Steven Hochberg, Elliott Wave International, on What's Going on With Gold

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Given gold's recent volatility, what is the Wave Principle forecasting now with regard to future market behavior? Are the wave patterns suggesting what the market is likely to do or not do over the coming six months? Steven Hochberg, Chief Market Analyst for Elliott Wave International, gives The Gold Report his insights.

Steven Hochberg is Chief Market Analyst for Elliott Wave International, a financial forecasting firm in Gainesville, Ga., and a close associate of Robert Prechter, who founded the company in 1979. He is also co-editor of the financial newsletter The Elliott Wave Financial Forecast and Short Term Update. Mr. Hochberg began his professional career with Merrill Lynch & Co. and joined Elliott Wave International in 1994.

Here The Gold Report gets his latest insights on the outlook for gold according to the Elliott Wave Theory.

TGR: You have indicated that you expect to see a decline in the price of gold: ”There is greater bearish potential than even a decline to around $450, but we won’t know for certain until we see the technical make-up of the sell-off toward this level.” With gold now closing hovering in the mid-$600s, do you still forecast a decline in the range of $450? If so, do you see gold tracking downward in the near term or later in the year?

SH: Gold completed its upward correction a few weeks after we last spoke, on February 27, at $699, basis the June contract. Prices tested this level in late April and since then have come off about $50. We think this decline is the start of our forecasted move.

TGR: Have you seen any significant changes in investor sentiment toward gold in the past three months? Are there any new trends emerging that give greater support to gold? Conversely, that would undermine gold’s rise?

SH: There was a definite change in investor attitude toward gold at the April retest of the February high. Investor optimism reached 90% according to the Daily Sentiment Index. Historically, such extremes signify that a gold rally is in its late stages. This extreme happened to coincide closely with the high. At the same time, numerous stories started to pop up stating that gold was on its way to $800 or higher. So the backdrop was conducive for a gold high and subsequent reversal, which appears to be under way.

TGR: Given the extreme volatility, what is the Wave Principle forecasting now with regard to future market behavior? Are the wave patterns suggesting what the market is likely to do or not do over the coming six months?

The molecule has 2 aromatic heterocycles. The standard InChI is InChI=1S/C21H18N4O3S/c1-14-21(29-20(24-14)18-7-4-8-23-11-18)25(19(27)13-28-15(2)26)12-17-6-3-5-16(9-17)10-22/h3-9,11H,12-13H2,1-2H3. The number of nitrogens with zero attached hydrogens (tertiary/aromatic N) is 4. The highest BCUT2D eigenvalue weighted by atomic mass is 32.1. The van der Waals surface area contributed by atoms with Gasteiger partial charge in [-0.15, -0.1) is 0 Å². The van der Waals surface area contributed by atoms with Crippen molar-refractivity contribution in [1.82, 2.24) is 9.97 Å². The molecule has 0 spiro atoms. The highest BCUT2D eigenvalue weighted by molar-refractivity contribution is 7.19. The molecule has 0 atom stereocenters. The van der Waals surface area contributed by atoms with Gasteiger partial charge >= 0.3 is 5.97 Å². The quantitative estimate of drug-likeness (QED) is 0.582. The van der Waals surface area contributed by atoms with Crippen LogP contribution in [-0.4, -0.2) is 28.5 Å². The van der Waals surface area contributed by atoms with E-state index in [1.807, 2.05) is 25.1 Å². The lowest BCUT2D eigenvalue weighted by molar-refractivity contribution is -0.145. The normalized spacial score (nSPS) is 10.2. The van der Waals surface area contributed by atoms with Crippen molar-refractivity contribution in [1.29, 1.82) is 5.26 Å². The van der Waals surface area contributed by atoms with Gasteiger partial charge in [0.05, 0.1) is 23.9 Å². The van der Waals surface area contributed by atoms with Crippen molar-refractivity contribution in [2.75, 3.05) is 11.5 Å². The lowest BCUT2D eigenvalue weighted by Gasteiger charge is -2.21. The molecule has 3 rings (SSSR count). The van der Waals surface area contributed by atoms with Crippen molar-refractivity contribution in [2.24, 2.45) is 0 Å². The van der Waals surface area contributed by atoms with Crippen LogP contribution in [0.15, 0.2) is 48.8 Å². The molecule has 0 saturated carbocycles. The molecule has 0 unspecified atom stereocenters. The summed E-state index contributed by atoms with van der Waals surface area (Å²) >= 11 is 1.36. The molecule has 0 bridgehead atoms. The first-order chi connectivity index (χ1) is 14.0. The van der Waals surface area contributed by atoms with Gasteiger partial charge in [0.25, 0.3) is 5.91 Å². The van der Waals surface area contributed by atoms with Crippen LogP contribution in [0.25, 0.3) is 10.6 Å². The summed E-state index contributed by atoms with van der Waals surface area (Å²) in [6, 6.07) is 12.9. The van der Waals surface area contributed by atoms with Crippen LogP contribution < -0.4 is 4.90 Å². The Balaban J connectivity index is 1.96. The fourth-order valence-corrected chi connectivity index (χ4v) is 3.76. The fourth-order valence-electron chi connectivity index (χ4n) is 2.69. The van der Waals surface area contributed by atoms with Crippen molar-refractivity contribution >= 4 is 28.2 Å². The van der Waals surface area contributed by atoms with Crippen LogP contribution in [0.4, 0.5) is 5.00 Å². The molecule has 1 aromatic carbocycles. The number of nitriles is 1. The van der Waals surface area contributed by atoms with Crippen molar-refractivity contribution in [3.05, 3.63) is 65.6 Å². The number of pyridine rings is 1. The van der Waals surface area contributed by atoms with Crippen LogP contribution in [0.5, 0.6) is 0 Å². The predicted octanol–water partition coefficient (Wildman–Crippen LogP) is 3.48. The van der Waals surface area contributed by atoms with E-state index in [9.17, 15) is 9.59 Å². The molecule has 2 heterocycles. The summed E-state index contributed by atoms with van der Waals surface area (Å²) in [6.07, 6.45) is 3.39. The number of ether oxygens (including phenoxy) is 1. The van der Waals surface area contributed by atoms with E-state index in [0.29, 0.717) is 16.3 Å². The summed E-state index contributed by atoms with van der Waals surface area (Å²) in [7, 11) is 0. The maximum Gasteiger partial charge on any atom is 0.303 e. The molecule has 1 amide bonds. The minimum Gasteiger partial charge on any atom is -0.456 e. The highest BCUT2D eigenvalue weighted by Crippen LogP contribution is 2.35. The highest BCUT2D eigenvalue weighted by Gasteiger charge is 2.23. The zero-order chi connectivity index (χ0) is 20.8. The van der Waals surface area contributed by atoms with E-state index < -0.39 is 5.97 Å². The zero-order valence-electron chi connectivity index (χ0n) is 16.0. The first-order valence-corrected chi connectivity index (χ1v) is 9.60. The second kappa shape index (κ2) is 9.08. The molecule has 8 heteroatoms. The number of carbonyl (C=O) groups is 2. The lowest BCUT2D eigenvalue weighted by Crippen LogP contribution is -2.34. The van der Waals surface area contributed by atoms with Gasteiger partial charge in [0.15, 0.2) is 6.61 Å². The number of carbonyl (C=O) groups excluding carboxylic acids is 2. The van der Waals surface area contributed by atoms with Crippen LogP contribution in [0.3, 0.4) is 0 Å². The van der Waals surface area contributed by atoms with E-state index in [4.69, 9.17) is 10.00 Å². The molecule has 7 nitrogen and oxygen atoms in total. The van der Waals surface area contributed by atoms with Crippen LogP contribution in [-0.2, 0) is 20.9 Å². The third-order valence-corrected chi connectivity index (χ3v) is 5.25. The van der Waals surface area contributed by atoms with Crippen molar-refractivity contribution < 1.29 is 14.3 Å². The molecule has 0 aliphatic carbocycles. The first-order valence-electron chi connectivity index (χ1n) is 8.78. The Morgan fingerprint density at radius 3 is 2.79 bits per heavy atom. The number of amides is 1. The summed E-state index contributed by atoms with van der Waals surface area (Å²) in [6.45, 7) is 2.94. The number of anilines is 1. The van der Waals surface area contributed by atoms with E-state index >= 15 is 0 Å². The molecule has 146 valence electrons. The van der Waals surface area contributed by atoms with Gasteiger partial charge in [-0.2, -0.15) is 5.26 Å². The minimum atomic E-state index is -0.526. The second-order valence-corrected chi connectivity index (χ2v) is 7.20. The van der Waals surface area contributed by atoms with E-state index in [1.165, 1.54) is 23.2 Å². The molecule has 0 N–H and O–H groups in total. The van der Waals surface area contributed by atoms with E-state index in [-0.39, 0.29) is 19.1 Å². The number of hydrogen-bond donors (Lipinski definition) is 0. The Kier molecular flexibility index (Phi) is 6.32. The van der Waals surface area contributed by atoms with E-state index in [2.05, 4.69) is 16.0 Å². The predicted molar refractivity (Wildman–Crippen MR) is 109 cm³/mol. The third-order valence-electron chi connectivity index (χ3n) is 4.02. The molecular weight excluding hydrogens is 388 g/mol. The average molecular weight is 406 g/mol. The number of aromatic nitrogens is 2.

SH: Gold’s trend in the coming months should be down. The decline, which will be punctuated by countertrend rallies when pessimism becomes extreme in the near term, should eventually draw prices to below $500, which the Wave Principle indicates is the minimum downside target. Once prices fulfill this forecast, we will assess the pattern and indicators to determine if there is greater bearish potential, or if a significant and long-lasting bottom is forming that will lead to a major price advance.

TGR: You stated in our previous interview with you: “Economic conditions have nothing to do with when and how gold moves. For example, most people view gold as the ultimate inflation hedge. Yet suppose you knew for certain that inflation would triple the money supply over a period of 20+ years. What would you expect gold prices to do? Most gold investors would expect the price to soar. Well, from 1980-2003, M1 more than tripled, and gold prices lost over 50% of their value.” This opinion seems contrary to what other pundits are saying. Namely, that the more value the dollar loses, the more attractive gold looks and the higher the price goes.

SH: A big mistake pundits make is to assume a fixed inverse correlation between the US dollar index and gold. There is none. There are indeed long periods of time when the dollar goes down and gold goes up (and vice versa) but there are other times when they both rally or decline together. For instance, from April 1995 to February 1996, the US Dollar index rallied over 8%. Over this same period, gold was up nearly 6%. We find that it’s best to analyze each market individually instead of assuming a relationship that may or may not exist, which will get you into analytical trouble more often then not. This holds true with nearly all markets.

TGR: You mentioned in our last interview that the only precondition for application of wave analysis is that the market being analyzed must be freely traded --- do you believe that gold is freely traded? GATA has gathered an inordinate amount of evidence that the gold market has been managed since 1994 by a cartel consisting of bullion banks (Goldman Sachs, JP Morgan Chase, etc.), the International Monetary Fund, the U.S. Exchange Stabilization Fund, the U.S. Federal Reserve, and the Bank for International Settlements.

SH: I am not intimately familiar with all of GATA’s arguments, so it is difficult for me to comment on specifics. I do know that there are some highly intelligent people in the organization and others who agree with GATA’s view. My own personal views do not lend themselves to grand conspiracies, but I try to keep an open mind when presented with evidence. The key for me is to look at a market and see if there is a clear and compelling Elliott wave. If I see one, then odds are extremely low that the market in question is being manipulated to any degree that would change its course. If it were, there would be no wave pattern. As for gold, you can tell from our discussion that I do see a clear Elliott wave pattern. (5/29/07)

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